While the current recession has slowed down sales of everything from cars to organic groceries, people seem happy to keep shelling out for chocolate, and convenience store owners couldn’t happier.
Chocolate is one of the more recession-resilient food sectors. With consumers eating out less and eating at home more, there is evidence that they are still allowing themselves the occasional indulgence—and chocolate is a relatively inexpensive indulgence.
According to the 70 chocolate buyers participating in Convenience Store Decisions’ 2010 Brand Preference Study, the top performers in the chocolate category are Hershey’s and Mars. Honorable mention went to Nestlé and Ghirardelli.
The category represents significant sales opportunities. Jenn Ellek, director of trade communications and marketing for the National Confectioners Association’s (NCA), said last year chocolate sales totaled more than $402 million, excluding Wal-Mart. Of the three confectionery market segments, chocolate made up about 56% of all of the confectionery industry’s $29 billion annual U.S. sales.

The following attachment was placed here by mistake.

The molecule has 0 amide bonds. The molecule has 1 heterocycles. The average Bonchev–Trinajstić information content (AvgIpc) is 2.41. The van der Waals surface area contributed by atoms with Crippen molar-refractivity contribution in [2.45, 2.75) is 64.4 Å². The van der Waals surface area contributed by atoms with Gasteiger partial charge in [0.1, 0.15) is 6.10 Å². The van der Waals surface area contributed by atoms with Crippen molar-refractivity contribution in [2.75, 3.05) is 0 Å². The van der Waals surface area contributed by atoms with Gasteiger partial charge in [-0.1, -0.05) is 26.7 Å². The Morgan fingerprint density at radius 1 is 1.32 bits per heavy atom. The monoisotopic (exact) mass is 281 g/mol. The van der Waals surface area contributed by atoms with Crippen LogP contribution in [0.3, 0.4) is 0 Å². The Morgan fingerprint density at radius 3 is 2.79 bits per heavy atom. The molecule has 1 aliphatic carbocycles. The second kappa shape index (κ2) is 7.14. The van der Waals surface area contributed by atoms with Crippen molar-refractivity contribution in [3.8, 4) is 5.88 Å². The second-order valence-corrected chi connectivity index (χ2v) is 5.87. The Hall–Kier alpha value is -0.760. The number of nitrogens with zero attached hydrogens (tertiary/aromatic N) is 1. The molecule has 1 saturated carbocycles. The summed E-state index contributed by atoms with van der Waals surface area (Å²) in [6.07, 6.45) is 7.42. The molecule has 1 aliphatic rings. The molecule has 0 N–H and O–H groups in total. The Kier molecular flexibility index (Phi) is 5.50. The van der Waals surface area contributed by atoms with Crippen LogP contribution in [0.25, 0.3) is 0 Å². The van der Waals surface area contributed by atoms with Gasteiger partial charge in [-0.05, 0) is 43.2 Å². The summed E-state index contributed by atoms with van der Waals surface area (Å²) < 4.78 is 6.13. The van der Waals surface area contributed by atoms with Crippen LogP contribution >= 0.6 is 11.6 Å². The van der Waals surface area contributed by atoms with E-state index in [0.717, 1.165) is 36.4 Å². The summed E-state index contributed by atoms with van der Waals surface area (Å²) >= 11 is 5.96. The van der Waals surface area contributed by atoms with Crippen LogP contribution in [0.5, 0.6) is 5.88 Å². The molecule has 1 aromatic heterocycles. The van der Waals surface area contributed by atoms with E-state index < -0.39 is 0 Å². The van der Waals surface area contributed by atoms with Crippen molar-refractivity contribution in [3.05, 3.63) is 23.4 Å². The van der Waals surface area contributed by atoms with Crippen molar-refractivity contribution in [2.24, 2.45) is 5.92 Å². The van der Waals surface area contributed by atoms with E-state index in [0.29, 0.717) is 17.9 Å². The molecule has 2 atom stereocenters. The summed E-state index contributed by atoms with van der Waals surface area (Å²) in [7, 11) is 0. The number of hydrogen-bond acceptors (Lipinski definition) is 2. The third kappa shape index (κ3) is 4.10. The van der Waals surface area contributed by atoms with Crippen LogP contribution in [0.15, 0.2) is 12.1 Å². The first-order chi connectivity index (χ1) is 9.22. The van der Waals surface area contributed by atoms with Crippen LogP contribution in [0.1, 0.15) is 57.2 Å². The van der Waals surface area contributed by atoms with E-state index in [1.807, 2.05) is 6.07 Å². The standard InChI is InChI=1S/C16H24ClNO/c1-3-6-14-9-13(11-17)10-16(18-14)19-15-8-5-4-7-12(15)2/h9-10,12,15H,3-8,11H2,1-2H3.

However, 14% of the buyers of chocolate candy, or 10 key people, reported no sales presentations from chocolate candy suppliers in the last two months. In fact, 43% of buyers reported less than three presentations from the nine companies in the market.
While customers have a proclivity for all things chocolate, manufacturers need to more competitive with their products because there’s only so much money in consumers’ pockets these days.
“Our mini premium section within our main confection planogram has been successful,” said Andrew Baird, vice president of marketing and merchandising for BP’s ampm stores. The company also tested a healthy premium set in some locations, but it didn’t resonate with the value-minded customers.